Best interest duty – what does the regulator expect?



26th February 2018


Best interests duty & ASIC report 562


ASIC REPORT 562 – Financial advice: Vertically integrated institutions and conflicts of interest examined advice prepared by institutionally owned advice groups. Not surprisingly there were conflicts detected and a significant proportion of advice found wanting.

There are lessons in the report for all advisers but in the eyes of Brett Walker of SMART Compliance the key takeaway is the focus on the best interests safe harbour as the minimum expectation of the regulator.

Brett also noted that when it comes to framing advice and aligning it to client needs the ASIC feedback is particularly relevant. ASIC noted significant concerns around switching. In particular where switching resulted in:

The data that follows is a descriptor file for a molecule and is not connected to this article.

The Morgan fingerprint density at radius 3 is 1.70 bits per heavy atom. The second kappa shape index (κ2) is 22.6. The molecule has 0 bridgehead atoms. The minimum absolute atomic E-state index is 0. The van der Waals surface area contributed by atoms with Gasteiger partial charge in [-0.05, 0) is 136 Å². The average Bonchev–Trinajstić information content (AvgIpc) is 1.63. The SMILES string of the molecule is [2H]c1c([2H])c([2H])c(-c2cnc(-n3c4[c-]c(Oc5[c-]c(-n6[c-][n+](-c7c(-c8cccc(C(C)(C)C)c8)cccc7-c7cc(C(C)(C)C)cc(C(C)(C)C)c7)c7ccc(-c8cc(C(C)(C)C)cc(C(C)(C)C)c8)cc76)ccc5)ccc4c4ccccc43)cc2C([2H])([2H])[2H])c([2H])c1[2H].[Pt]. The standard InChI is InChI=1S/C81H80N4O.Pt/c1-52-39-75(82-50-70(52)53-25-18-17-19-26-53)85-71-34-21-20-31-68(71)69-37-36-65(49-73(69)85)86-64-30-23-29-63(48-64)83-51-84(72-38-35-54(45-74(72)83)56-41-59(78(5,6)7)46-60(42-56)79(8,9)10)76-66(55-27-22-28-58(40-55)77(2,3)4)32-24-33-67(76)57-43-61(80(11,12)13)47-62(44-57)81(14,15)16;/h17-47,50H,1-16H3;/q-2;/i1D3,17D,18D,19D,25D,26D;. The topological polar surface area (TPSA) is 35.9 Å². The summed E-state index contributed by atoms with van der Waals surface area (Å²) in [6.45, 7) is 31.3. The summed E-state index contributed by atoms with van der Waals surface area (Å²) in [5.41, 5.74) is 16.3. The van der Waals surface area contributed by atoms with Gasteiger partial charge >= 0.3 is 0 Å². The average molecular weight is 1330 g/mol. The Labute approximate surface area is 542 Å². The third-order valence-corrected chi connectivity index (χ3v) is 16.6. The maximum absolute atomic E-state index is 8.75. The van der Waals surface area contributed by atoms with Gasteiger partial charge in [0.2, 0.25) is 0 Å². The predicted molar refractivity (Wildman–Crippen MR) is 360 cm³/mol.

• Inferior life insurance arrangements
  • Significant increases in ongoing product fees 
  • No additional benefits being identified that were consistent with the customer’s relevant circumstances. 

Failing to adequately assess an existing product’s capacity to meet client goals was another criticism levelled at about 75% of advice reviewed.


Key messages for all advisers


1. Use Best Interests Safe Harbour tests as a checklist for your advice.

2. Perform due diligence on existing financial products (including platforms and structures like SMSFs) when considering a switch recommendation.

3. Costs and features are important however you need to link them back to all relevant client circumstances especially if costs of the fund to which you are switching will be higher.  


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